The Laboratory for Research on the Structure of Matter, the LRSM, is the center for materials research at the University of Pennsylvania. It was established in 1960 as one of the first Materials Research Laboratories to be funded by the forerunner of DARPA. In 1972 funding was taken over by the National Science Foundation's Division of Materials Research, NSF-DMR under the aegis of the MRL program. In 1996, the core of the materials research program at the LRSM was supported as a Materials Research Science and Engineering Center, MRSEC, funded by an NSF-DMR. The current MRSEC grant (DMR-1120901) supports the interdisciplinary research of affiliated faculty from three Schools: Arts & Sciences (Chemistry, Physics & Astronomy), Engineering & Applied Sciences (Bioengineering, Chemical & Biomolecular Engineering, Electrical & Systems Engineering, Materials Science & Engineering, Mechanical Engineering & Applied Mechanics) and Medicine (Physiology, Biochemistry & Biophysics). These faculty members are organized into four Interdisciplinary Research Groups, IRGs, each having 6-8 members, which cover the following areas of research:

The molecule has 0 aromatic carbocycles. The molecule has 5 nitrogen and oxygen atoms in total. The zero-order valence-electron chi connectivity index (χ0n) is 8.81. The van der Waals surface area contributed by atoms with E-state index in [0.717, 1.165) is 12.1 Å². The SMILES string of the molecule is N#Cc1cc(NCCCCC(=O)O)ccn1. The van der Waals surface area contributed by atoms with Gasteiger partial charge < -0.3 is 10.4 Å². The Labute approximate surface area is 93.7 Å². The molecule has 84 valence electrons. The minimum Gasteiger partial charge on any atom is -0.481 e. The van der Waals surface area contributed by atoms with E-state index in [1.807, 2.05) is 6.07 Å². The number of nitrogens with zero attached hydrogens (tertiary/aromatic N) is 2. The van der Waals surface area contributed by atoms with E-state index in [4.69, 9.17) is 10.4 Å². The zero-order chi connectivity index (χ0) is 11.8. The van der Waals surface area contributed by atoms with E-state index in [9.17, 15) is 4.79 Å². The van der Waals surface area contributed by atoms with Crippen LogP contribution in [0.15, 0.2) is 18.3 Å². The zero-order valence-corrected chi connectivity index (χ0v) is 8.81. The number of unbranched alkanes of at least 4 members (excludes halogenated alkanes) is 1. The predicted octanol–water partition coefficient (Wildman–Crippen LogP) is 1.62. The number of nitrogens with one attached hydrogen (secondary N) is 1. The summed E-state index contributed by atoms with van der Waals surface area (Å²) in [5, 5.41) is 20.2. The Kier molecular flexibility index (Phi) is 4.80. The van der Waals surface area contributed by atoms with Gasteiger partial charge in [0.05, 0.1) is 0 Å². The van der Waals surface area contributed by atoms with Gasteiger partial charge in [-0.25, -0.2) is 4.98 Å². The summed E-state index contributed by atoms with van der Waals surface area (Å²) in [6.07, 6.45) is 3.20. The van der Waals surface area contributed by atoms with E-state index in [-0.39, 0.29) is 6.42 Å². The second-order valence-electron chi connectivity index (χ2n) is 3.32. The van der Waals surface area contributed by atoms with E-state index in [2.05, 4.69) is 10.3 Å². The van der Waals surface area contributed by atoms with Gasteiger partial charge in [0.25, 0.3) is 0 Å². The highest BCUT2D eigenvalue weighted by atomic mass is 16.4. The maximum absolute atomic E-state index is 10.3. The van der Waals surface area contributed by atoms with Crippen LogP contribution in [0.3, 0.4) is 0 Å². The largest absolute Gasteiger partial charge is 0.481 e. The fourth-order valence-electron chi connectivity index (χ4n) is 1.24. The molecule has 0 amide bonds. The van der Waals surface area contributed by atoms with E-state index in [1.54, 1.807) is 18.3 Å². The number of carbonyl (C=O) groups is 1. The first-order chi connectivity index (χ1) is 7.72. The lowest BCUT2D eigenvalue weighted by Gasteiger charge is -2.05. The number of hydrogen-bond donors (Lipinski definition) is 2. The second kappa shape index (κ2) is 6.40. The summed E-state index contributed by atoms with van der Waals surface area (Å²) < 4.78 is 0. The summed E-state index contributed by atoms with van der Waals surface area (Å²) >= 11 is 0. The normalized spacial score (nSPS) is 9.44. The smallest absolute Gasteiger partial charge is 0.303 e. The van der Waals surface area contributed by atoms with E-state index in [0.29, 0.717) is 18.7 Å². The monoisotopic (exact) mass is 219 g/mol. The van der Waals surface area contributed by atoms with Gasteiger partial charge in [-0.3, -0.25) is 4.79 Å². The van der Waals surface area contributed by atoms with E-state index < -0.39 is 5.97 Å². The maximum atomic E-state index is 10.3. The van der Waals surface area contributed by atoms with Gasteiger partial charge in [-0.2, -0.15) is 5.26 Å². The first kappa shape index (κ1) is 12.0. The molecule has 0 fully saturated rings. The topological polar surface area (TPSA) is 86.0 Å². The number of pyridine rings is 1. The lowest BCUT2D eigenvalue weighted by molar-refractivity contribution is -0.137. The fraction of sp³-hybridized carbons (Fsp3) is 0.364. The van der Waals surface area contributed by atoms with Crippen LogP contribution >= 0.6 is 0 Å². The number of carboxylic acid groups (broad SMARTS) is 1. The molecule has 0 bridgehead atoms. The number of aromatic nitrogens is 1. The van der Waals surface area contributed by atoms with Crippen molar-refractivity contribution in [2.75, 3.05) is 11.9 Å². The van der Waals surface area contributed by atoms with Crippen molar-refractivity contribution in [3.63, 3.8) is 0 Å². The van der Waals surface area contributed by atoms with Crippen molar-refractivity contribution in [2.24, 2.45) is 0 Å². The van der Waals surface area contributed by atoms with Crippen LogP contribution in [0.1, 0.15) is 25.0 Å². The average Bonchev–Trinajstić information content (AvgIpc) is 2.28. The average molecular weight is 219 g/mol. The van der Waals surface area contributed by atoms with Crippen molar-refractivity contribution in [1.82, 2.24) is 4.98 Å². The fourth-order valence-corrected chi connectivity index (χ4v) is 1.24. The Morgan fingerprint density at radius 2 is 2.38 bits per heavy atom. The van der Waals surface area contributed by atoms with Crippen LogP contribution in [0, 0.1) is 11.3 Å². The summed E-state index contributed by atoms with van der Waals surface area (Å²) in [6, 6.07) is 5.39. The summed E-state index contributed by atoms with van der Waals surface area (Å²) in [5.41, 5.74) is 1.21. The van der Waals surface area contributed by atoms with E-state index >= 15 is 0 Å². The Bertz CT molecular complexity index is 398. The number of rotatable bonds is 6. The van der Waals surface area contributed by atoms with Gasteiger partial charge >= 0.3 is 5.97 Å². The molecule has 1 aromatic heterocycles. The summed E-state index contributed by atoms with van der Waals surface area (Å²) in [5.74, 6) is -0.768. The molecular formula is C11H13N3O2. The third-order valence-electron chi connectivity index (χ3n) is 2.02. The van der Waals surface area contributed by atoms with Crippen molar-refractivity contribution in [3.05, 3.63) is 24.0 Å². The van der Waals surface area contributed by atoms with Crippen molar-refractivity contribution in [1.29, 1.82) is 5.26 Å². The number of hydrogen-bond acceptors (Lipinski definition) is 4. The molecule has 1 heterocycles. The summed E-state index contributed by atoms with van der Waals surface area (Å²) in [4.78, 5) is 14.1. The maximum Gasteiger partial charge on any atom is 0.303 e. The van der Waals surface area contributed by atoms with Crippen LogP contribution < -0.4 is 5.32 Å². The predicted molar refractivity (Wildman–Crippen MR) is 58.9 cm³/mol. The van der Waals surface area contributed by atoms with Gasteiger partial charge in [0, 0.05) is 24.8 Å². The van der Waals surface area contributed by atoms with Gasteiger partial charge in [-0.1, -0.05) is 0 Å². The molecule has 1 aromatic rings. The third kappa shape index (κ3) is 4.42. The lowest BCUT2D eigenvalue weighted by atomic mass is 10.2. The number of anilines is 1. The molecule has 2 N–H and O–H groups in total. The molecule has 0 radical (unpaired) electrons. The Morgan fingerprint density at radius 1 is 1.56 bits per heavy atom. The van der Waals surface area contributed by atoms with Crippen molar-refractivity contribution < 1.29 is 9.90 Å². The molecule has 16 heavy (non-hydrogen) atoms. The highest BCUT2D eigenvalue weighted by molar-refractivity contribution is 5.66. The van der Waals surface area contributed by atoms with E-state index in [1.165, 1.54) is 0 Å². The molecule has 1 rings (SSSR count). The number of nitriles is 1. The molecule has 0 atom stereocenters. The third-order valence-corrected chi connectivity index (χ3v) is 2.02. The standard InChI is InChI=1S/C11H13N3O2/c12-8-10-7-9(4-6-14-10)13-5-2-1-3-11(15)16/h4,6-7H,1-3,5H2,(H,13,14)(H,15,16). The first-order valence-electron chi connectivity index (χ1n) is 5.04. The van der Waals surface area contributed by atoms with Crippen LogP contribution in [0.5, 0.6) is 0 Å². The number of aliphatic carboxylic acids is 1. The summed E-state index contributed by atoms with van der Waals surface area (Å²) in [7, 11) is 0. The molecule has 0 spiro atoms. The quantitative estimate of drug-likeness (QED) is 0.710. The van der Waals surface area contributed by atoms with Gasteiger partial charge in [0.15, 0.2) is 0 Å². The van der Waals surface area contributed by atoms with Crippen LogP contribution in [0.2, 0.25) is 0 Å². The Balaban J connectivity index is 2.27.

• Geometric Routes to Soft Assembly and Dynamics
  • Biologically-inspired Janus-dendrimer Assemblies
  • Mechanical Failure of Disordered Packings
  • Controlled Function in Inter-dimensional Materials

Smaller groups of faculty are funded through 'seed' programs in which promising new areas of research are explored. The MRSEC at the LRSM provides state-of-the-art Shared Experimental Facilities, which play a vital role in MRSEC research and in promoting collaborations & outreach to the materials community. The MRSEC will continue to develop and support SEFs in-house and at National Labs. The LRSM provides education & outreach in the "research" context through programs that target students at all levels from K-12 to post-docs, teachers, small college faculty, regional academic, industrial & governmental scientists, the international scientific community, and the general public. A primary goal of our education and human resources development effort is to attract more Americans to STEM fields and take them to the highest educational level possible, with emphasis on underrepresented minorities, women, and the disabled. A second goal is to educate the general public about important ideas in materials science & engineering and about the societal relevance of the materials field.

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